doublespeak: Northumberland County Council
The Council’s consultation report on education in west Northumberland, published at the end of the stage-two consultation period, contained the following emotive text: “Feedback from schools and the wider community in the Haydon Bridge Partnership has not expressed a desire to return to the 3-tier system therefore this would be an unpopular and retrograde step.”
This is baffling at best, and at worst the most disgraceful skewing of a debate through subjective language. The schools in our part of the Haydon Bridge partnership are three-tier, so we cannot “return to the 3-tier system”. Three-tier therefore, by definition, cannot be a “retrograde step” and any consultation responses which opposed change are therefore testament to the popularity of three-tier, not its unpopularity.
At the end of the day, we know there have been problems at Haydon Bridge High School. However, our arguments against the stage-two proposals hold good against these statutory proposals: don’t rob Peter to pay Paul. Don’t fix what’s broken by breaking what works. Don’t compel unpopular change on some schools to “fix” another.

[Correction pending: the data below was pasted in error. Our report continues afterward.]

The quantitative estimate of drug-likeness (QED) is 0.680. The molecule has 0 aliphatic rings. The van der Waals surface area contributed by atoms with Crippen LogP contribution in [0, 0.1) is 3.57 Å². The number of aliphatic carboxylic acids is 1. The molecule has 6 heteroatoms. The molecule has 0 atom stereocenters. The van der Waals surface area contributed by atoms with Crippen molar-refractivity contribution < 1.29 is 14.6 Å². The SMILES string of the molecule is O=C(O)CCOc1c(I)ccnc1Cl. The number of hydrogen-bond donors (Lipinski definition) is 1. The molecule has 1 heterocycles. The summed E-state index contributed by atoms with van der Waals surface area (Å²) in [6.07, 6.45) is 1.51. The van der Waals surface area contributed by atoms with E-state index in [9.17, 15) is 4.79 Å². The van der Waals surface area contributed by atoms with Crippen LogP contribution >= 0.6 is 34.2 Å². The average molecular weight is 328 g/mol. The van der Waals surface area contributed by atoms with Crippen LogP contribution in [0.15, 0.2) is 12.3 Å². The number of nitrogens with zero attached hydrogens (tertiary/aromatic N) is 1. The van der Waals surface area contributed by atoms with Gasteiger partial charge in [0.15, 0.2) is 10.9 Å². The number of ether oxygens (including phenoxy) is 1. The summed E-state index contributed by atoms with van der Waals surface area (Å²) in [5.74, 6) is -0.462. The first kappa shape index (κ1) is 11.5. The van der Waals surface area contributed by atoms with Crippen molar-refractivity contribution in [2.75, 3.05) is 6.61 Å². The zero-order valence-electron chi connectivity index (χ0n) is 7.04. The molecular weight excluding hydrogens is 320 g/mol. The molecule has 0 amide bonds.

One is forced to conclude:
- the stage-two proposals were a feint to draw the sting of the community and exhaust their appetite to fight the Council’s ulterior aim, which was always two-tier
- someone has a gun to the Council’s head on this issue — Whitehall? the Regional Schools Commissioner? The Education and Skills Funding Agency? — there is no other explanation for the breakneck speed of the consultations in the face of massive public outcry, the statutory consultation lasting the statutory minimum period, and coinciding with a school holiday, which DfE identifies as not best practice
If the Council had avoided all the offensive “once-in-a-generation” rhetoric and simply stated the problems (money, population, Hadrian Learning Trust’s proposal, Bright Tribe and Haydon Bridge), then we would all have had a much more honest understanding of the position in which we find ourselves, and perhaps we could have worked together, rather than fighting tooth and nail.
As it is, the community is now in open revolt against the Council. This is the endgame of a decade-long political long con to foist two-tier education on that community which the Council purport to serve. Let the next local elections serve them their just deserts.